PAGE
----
UK Premium Bonds (Account Options)

Premium Bonds are a very unique type of account – a savings account crossed with a lottery. I think they’re pretty neat, and a nice, safe way of making short term savings a little fun.

Synopsis

Premium Bonds don’t have any parallel in the US, so a quick explanation of how they work: you deposit your money in the account via National Savings & Investment (NS&I), part of the UK government. Your capital is guaranteed by the UK government – if the government goes bust, you’ve got bigger problems, so this is about as safe as you can get. But you don’t get any guaranteed interest – instead, each £1 is entered into a monthly drawing to win prizes, ranging from £25 to £1 million. The “prize rate”, the total amount they pay out, is typically similar to a savings account, although at the time of writing in March 2021 it’s a bit better (1%, compared to 0.5% or less for a good savings account).

They’re also UK tax free, but fully taxable like a savings account in the US, which is a bummer when you win the £1 million.

Priority

Short term savings, the prize rate isn’t going to compete with an index fund.

They are a nice choice for emergency funds that you don’t completely immediate access to (NS&I can take a couple of days to move money to your current/checking account).

They’re also a responsible substitute for lottery tickets 🙂

Eligibility

UK residents age 16+ – you can also buy them for children. Note that you can’t keep them if you move back to the US, because of the way the US treats lotteries and gambling generally. No penalty, would just sell them and move the money elsewhere.

Investment Options

There are no different flavors of premium bonds, just the one product. NS&I does offer some other savings products that are similar to savings accounts from banks with similar interest rates – they do have the advantage of being backed by the UK government, rather than the £85,000 FSCS protection limit.

Risk & Return

Zero risk to capital, unless the UK government defaults.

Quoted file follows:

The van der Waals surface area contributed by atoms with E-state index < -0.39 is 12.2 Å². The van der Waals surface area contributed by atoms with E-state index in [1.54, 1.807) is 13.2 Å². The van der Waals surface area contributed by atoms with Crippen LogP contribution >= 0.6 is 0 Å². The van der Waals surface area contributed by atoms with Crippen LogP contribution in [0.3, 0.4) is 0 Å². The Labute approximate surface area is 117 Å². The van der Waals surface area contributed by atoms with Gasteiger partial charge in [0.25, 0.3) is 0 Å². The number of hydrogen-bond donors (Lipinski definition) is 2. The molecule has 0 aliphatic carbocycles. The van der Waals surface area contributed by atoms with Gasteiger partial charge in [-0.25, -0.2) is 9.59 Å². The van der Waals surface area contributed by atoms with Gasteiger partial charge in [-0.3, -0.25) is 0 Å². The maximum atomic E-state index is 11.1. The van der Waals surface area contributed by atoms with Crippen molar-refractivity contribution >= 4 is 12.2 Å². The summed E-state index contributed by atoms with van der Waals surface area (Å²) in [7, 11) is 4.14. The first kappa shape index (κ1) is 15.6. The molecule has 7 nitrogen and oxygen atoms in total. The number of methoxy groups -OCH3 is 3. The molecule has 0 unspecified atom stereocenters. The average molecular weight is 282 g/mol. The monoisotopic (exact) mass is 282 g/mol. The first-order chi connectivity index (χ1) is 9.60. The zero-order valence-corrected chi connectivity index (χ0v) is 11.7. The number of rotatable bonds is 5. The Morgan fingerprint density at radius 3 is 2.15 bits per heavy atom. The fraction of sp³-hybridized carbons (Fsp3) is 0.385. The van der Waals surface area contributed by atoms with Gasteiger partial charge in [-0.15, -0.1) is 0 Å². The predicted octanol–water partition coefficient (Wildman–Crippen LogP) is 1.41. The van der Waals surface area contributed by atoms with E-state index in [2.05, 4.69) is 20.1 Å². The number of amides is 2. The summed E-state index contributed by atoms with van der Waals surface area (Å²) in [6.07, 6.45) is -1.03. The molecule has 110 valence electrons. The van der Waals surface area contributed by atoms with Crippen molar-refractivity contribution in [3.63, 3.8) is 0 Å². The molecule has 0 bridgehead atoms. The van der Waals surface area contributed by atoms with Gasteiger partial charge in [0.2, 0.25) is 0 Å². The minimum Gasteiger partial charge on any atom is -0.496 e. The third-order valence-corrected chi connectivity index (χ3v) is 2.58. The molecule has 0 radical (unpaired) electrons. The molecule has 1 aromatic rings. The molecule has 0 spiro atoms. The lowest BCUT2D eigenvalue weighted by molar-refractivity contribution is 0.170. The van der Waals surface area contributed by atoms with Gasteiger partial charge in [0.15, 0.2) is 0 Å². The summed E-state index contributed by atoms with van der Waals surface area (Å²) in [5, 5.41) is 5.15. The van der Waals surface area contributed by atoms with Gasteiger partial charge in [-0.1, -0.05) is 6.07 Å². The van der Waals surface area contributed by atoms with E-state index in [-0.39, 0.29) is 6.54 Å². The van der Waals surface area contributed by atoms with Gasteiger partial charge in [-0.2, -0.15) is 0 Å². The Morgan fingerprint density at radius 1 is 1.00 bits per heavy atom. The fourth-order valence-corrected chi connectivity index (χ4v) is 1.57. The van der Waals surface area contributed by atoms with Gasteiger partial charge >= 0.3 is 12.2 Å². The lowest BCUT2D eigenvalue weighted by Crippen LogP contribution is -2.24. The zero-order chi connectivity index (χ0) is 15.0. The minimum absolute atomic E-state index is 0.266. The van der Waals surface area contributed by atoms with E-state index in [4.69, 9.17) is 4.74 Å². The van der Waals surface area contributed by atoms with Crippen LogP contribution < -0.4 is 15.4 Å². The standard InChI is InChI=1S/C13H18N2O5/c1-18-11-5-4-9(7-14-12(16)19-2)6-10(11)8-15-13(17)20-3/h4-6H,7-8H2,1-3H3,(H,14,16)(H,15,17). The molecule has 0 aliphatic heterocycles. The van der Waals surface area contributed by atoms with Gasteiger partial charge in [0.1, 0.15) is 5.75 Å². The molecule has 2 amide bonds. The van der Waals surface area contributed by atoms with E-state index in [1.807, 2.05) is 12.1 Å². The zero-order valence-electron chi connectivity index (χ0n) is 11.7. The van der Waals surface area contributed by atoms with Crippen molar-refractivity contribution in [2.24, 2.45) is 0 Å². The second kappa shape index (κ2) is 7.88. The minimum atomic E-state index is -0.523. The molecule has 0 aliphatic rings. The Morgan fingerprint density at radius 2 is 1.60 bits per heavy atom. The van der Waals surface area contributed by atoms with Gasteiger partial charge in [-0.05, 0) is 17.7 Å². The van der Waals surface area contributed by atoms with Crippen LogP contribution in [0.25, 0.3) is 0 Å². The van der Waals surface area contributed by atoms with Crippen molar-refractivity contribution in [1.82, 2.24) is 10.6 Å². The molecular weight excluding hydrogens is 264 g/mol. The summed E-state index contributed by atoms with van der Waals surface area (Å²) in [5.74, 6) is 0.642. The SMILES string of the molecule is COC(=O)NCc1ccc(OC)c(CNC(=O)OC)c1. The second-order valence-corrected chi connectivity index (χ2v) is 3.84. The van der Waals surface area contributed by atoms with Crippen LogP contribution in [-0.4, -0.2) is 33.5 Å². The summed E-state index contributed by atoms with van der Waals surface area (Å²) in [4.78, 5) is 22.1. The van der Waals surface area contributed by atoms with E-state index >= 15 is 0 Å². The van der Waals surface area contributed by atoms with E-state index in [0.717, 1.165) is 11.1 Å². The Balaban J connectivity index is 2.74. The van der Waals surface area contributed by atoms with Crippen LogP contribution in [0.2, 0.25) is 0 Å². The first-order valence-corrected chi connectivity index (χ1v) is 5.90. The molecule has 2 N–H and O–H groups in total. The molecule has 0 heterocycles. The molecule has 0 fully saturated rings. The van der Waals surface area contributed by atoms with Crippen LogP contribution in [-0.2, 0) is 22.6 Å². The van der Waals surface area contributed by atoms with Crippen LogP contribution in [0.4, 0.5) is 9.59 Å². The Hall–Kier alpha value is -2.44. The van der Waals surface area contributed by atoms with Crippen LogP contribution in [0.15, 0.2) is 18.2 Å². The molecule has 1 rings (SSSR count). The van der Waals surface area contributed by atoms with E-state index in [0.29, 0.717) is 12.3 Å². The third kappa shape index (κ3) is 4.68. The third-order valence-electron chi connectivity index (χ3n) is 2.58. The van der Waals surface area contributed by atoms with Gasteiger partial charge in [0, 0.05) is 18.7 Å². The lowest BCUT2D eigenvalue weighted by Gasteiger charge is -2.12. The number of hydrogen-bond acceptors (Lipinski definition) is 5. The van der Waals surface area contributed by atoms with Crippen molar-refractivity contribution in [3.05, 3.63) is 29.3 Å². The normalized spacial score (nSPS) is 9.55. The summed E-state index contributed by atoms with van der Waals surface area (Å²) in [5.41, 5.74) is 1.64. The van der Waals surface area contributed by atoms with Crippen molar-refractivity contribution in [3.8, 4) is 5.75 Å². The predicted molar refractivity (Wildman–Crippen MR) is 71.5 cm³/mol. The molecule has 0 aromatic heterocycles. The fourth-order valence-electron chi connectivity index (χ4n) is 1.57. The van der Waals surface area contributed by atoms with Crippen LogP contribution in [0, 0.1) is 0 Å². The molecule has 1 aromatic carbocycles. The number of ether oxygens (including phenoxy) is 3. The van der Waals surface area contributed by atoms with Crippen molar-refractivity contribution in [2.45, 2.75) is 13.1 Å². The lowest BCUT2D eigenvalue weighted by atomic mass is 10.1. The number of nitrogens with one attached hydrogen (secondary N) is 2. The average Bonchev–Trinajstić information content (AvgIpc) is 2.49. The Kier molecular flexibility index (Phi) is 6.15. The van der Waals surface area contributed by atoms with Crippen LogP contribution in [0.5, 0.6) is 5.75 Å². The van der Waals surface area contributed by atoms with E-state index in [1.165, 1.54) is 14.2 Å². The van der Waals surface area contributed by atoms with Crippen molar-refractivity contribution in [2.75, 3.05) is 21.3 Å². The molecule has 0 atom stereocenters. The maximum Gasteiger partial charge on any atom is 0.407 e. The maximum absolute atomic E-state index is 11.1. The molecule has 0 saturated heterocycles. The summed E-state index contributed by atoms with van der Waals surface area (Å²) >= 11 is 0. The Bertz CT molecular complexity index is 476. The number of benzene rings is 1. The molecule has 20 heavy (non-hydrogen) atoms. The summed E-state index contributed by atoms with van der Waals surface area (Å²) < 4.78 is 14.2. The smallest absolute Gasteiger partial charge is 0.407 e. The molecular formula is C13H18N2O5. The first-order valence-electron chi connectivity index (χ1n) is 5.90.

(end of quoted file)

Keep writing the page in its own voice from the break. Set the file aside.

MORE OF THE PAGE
Significant risk that inflation will be higher than the prize rate, or your actual winnings.

Some risk that you will be unluckier than average and win significantly less than the prize rate. The larger your investment, the closer you will likely get to the actual prize rate, because of the way the math works out. MoneySavingExpert has a handy calculator showing this – it’s a fairly simple concept but some heavy duty math.

Withdrawal Options

Withdraw anytime to your current account. NS&I does take a couple of days to move money (more like a US ACH transfer than your typical near-instant UK bank transfers).

You can choose for your winnings to be reinvested or paid out to your current account.

Contribution Limit

Maximum of £50,000 total balance in Premium Bonds per person – you can put that all in at once, or over time. Any winnings that bring your balance above £50,000 will be paid to your current account.

Fees

None

UK Tax Treatment – Contributions

Contributions are from post-tax money, no tax benefits.

UK Tax Treatment – Withdrawals

UK tax free, even if you win £1 million. If you’re over the Personal Savings Allowance, this is an additional benefit, even with more typical £25 prizes.

US Tax Treatment – Contributions

Contributions are from post-tax money, no tax benefits.

US Tax Treatment – Withdrawals

Fully taxable like interest on a savings account. And since there’s no UK tax, there won’t be any Foreign Tax Credits to offset it (unless you happen to have other passive category tax credits, including carryover).

Further Reading

MoneySavingExpert on Premium Bonds

One thought on “UK Premium Bonds (Account Options)

Leave a Reply

Fill in your details below or click an icon to log in:

WordPress.com Logo

You are commenting using your WordPress.com account. Log Out /  Change )

Google photo

You are commenting using your Google account. Log Out /  Change )

Twitter picture

You are commenting using your Twitter account. Log Out /  Change )

Facebook photo

You are commenting using your Facebook account. Log Out /  Change )

Connecting to %s

%d bloggers like this: